Bell Rock, Taraponui, Saturday, July 4 2015
The planned route: Pohokura Road, up to Boundary Stream and the Mainland Island Opouahi. Beyond is a loop walk to Bell Rock. Beyond this, heading south, is Taraponui, and then over farmland (permission required) to link to Titiokura Saddle on the Napier Taupo Road.
Given the poor weather, we only scheduled the walk to Bell Rock and Taraponui and return. In the event, we only got to Bell Rock. The drizzle as we left Napier was not a problem. We all wanted to get outdoors and this walk is through bush, before reaching the first of two stiles which take the track through exposed tussock grassland. There was no evidence of animals or any wetas in their high-rise apartments, especially built for them. But loads of rabbit poo. We made it to Bell Rock in one hour and took the group photo. Balancing the camera’s “gorilla” on top of a movable day pack was a struggle, as was reading the camera menu for the timer through misty sunglasses.
However, we had fun and spent a short time exploring the Bell Rock, which is formed from limestone. As there is no shelter, we decided to flag the walk on to Taraponui. We had none of the views down to the Mohaka River that are, on better days, fabulous from this walk (see our July 30 2011 report – A day of difficult navigation)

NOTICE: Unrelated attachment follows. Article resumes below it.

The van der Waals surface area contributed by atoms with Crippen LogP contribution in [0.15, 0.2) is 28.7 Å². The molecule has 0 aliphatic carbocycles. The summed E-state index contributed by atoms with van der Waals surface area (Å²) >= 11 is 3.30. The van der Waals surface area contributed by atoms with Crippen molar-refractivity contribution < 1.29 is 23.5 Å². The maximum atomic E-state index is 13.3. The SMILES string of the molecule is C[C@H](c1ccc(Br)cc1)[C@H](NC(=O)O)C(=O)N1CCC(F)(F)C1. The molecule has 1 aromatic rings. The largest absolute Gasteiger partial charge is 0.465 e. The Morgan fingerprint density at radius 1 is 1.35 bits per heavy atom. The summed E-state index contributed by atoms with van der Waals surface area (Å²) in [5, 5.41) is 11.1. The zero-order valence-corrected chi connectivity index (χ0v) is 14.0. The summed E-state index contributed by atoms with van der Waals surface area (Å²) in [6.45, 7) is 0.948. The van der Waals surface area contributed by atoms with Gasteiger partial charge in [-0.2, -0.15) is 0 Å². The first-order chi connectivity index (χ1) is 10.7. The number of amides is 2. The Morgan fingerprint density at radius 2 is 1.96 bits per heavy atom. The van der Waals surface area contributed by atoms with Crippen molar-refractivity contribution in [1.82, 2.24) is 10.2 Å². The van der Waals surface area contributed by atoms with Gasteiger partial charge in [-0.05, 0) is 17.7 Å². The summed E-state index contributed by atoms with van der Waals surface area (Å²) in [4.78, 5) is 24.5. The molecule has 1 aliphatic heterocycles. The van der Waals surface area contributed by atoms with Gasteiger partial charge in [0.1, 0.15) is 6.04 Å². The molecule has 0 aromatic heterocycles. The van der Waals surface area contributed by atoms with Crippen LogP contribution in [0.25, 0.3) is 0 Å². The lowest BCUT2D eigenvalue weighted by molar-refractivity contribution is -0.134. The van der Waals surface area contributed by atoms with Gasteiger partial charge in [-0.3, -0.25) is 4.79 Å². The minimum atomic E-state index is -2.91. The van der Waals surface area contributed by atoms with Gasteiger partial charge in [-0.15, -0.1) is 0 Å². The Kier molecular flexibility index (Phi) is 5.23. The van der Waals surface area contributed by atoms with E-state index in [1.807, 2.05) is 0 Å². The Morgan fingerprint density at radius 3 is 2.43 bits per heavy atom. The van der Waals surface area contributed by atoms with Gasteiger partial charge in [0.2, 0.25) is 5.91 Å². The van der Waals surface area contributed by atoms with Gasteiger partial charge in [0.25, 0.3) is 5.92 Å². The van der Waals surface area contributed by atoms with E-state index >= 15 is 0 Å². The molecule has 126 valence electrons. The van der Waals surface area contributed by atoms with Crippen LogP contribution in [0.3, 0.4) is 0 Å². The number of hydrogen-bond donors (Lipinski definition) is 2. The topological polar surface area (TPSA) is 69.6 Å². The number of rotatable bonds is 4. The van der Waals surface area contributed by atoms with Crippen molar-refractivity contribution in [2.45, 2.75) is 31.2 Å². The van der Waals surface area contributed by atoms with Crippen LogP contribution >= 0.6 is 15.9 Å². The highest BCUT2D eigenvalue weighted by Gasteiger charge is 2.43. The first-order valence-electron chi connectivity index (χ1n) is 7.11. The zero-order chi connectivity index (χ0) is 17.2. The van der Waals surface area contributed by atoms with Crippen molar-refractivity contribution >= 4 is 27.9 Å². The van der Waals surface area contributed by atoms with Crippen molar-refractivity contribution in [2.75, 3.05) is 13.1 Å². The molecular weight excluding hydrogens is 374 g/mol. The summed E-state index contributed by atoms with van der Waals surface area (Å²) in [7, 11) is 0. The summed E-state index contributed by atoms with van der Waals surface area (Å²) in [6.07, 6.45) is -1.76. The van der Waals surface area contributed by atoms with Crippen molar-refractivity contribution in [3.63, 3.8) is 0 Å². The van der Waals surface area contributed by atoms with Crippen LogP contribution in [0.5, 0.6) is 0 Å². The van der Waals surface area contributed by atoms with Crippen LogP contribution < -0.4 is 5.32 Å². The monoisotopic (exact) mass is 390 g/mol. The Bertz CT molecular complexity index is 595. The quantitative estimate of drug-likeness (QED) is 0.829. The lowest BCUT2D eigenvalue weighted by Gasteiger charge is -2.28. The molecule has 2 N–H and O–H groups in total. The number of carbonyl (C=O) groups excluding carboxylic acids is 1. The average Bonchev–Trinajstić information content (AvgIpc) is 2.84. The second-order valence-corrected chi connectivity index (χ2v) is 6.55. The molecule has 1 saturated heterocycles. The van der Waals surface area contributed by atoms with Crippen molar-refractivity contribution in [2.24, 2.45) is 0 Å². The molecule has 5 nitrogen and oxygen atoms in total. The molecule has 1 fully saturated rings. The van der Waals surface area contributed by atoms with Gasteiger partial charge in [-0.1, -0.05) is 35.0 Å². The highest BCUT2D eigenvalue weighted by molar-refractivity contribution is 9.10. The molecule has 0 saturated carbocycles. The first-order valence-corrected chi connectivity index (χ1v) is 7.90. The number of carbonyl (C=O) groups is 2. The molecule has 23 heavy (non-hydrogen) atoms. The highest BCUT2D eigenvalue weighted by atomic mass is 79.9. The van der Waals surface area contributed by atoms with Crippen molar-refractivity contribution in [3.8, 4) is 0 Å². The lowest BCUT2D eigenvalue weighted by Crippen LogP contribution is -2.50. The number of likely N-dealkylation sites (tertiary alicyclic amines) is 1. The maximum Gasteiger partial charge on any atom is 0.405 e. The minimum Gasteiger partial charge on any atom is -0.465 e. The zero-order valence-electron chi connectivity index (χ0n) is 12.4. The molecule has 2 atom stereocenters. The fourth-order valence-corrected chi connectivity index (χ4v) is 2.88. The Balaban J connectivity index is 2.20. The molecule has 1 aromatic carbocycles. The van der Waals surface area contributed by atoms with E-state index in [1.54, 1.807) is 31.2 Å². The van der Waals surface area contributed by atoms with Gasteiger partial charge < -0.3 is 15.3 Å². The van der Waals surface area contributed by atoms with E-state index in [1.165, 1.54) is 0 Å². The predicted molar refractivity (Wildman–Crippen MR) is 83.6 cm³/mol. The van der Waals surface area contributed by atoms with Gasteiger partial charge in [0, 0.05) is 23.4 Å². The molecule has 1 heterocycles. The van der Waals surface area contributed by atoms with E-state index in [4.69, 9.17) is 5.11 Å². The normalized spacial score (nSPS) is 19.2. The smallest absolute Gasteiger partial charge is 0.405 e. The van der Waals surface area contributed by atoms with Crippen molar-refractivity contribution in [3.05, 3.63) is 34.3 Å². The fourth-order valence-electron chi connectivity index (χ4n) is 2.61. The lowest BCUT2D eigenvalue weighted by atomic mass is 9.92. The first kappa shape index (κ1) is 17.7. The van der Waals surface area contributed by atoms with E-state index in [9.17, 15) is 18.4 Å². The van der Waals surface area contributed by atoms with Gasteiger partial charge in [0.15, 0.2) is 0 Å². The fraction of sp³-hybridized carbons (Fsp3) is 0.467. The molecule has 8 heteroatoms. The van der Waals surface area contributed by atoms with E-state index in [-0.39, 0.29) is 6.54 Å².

We retraced our steps and then decided to walk back to the van via the loop which took us along the new Boundary Stream predator fenceline. An information panel explains the Poutiri Ao o Tane (Maungaharuru Sea-Bird project). The project is led by DoC and the key partner organisations involved are the Aotearoa Foundation, Hawke’s Bay Regional Council, Landcare Research, ECOED, Landcorp, Maungaharuru Tangitu Inc, Ngati Pahauwera, Ngati Hineuru, Tutira Maungaharuru Vision Group, Te Matau a Maui (Cape Sanctuary) and the local conservation community. It is aimed at bringing native flora and fauna back into the lives of the local people. Its current focus is on Cook’s petrels and their re-introduction to Hawke’s Bay.
The farm track ends up back on Pohukura Road, 300 metres from the van’s parking spot. We had been walking for only 2.5 hours.
Ted had returned before us, not going all the way to Bell Rock, and had noted the steady increase in rainfall since his return to the van. We decided to decamp to the Boundary Stream shelter for our longer snack break.
With the rain showing no sign of a let-up, we called off the extra walk around the Boundary Stream tracks, changed into dry clothing and headed back to Napier, to disperse and have our lunches elsewhere.
Trampers: Ted Angove, John Dobbs, Rachael Cowie, Juliet Gillick, John Russell, Graeme Taylor, Simon Hill and reporter Julia Mackie